Healthcare foodservice today is rife with stories of both the success and failure of efforts to change retail programs, customer behaviors and hospital food perceptions. Consider some of these:

A food service director at a major Southern medical center says, “if we don’t have fried hush-puppies, fried okra and fried chicken on our comfort food bar every day, I don’t have a job!”

A former food service director and now hospital administrator frequently observes that his cafeteria customers always complained that the French fries portions were too small!  

A Northeastern food service director tried offering  a “meatless Monday” program—that lasted one week!

Another offers that only 1% of her cafeteria menu comes from the deep fat fryer but that percentage alone generates 15% of the cafeteria's total revenue.

And yet one more says 40% of his total cafeteria revenue (and most of its net revenue) comes from beverage sales—mostly bottled and fountain drinks.

There are just as many anecdotes illustrating successes:
An east coast director who developed a menu/program that included turkey burgers, turkey meat loaf (both less costly than beef), lots of flavor modifications, sauces made with wine, fresh tomatoes and other flavor enhancers, and new low fat soups. Everything but the whole grain pasta was embraced by customers.  “You've got to be flexible and creative,” he says.
Another FSD who reports,  “Sure, we saw a drop in sales for two to three months when we started our healthy food initiative. But then sales came back and have climbed every year since!”
Still another says 57% of her cafeteria menu is comprised of healthy foods. "If a customer wants to eat healthfully, he can."  The café runs plenty of healthy specials and offers healthy combo-meals—pleasing the administration and, in turn, reporting sales of such options to keep the Board of Trustees informed of positive efforts and results.  Perception is reality.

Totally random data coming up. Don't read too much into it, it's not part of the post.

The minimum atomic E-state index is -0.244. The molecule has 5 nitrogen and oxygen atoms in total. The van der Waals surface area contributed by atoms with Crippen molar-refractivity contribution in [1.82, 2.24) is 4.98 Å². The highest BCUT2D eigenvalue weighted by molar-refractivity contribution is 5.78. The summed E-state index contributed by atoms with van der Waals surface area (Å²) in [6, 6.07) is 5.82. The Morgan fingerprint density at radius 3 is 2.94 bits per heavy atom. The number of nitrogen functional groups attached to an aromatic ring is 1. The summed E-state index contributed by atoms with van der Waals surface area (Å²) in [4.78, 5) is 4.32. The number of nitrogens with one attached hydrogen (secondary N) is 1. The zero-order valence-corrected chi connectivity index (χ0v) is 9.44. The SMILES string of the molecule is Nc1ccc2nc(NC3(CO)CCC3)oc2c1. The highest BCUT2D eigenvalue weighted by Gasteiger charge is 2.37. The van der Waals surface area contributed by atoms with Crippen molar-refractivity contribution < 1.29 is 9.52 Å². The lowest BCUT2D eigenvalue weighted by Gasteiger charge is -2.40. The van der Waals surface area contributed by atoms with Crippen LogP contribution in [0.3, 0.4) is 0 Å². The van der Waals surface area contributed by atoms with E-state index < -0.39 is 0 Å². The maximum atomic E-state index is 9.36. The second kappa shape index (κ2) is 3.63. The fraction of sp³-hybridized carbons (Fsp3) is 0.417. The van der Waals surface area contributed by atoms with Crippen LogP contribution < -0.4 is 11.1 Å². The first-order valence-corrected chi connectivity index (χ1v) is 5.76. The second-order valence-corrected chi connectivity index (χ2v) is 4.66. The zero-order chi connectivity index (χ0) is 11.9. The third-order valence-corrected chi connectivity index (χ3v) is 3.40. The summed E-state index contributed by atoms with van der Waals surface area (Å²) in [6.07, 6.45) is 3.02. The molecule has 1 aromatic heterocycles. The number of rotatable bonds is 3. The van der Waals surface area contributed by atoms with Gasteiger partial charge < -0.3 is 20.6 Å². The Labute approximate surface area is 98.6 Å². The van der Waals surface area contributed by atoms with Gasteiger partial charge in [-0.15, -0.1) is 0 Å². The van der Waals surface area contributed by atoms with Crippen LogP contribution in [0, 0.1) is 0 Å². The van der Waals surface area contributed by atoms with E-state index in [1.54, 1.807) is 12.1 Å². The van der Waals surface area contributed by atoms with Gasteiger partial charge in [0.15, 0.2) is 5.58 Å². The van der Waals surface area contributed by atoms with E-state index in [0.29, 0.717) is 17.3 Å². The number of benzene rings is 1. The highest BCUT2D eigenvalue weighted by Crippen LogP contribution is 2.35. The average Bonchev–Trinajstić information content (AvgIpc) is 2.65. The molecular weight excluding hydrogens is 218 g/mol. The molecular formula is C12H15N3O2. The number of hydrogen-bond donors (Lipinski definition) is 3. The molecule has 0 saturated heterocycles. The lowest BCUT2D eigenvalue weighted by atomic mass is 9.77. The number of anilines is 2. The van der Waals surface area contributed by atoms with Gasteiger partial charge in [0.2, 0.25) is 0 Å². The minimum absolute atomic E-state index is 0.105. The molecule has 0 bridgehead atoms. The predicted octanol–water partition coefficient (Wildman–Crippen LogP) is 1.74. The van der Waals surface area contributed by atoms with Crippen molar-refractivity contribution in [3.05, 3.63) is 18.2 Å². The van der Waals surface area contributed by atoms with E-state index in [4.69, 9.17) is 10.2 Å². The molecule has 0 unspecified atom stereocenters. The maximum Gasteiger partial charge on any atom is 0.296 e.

A mid-western director who initiated a quiet, go slow approach that over the course of two years converted a conventional retail program to a largely healthy-choice orientation:

New, open front refrigerated merchandizers were installed to improve the visibility of and access to healthy choice items. 

One healthy entrée and one traditional entrée are featured at each meal, with all vegetables prepared in a healthy manner,

90% of starch items are healthy, three of four daily soup selections are healthy, only low fat mayonnaise is used, the number of salad bar ingredients increased, only 2% and skim milk are offered, only healthy snack items are displayed. 

No discounts are offered for healthy items, the reaction has not been negative and sales and net revenue have not been negatively affected.